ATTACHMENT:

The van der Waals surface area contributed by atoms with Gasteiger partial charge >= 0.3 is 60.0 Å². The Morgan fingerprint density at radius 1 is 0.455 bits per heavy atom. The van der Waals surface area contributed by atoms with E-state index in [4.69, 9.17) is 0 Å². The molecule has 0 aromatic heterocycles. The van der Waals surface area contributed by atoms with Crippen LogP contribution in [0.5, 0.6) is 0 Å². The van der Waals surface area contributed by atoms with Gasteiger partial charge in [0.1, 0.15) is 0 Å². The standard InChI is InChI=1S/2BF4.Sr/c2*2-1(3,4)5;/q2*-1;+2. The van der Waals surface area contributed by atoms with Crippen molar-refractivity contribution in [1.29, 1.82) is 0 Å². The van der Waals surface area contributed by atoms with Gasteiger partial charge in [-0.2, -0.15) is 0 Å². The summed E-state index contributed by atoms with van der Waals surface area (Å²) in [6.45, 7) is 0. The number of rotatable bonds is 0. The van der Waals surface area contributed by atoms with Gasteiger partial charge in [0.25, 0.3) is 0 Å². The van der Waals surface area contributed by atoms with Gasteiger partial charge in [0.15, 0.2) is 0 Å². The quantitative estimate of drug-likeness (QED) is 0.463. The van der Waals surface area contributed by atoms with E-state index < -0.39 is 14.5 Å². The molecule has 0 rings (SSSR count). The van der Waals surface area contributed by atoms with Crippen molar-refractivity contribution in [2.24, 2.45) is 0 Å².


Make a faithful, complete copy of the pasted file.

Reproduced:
The van der Waals surface area contributed by atoms with Gasteiger partial charge >= 0.3 is 60.0 Å². The Morgan fingerprint density at radius 1 is 0.455 bits per heavy atom. The van der Waals surface area contributed by atoms with E-state index in [4.69, 9.17) is 0 Å². The molecule has 0 aromatic heterocycles. The van der Waals surface area contributed by atoms with Crippen LogP contribution in [0.5, 0.6) is 0 Å². The van der Waals surface area contributed by atoms with Gasteiger partial charge in [0.1, 0.15) is 0 Å². The standard InChI is InChI=1S/2BF4.Sr/c2*2-1(3,4)5;/q2*-1;+2. The van der Waals surface area contributed by atoms with Crippen molar-refractivity contribution in [1.29, 1.82) is 0 Å². The van der Waals surface area contributed by atoms with Gasteiger partial charge in [-0.2, -0.15) is 0 Å². The summed E-state index contributed by atoms with van der Waals surface area (Å²) in [6.45, 7) is 0. The number of rotatable bonds is 0. The van der Waals surface area contributed by atoms with Gasteiger partial charge in [0.25, 0.3) is 0 Å². The van der Waals surface area contributed by atoms with Gasteiger partial charge in [0.15, 0.2) is 0 Å². The quantitative estimate of drug-likeness (QED) is 0.463. The van der Waals surface area contributed by atoms with E-state index < -0.39 is 14.5 Å². The molecule has 0 rings (SSSR count). The van der Waals surface area contributed by atoms with Crippen molar-refractivity contribution in [2.24, 2.45) is 0 Å².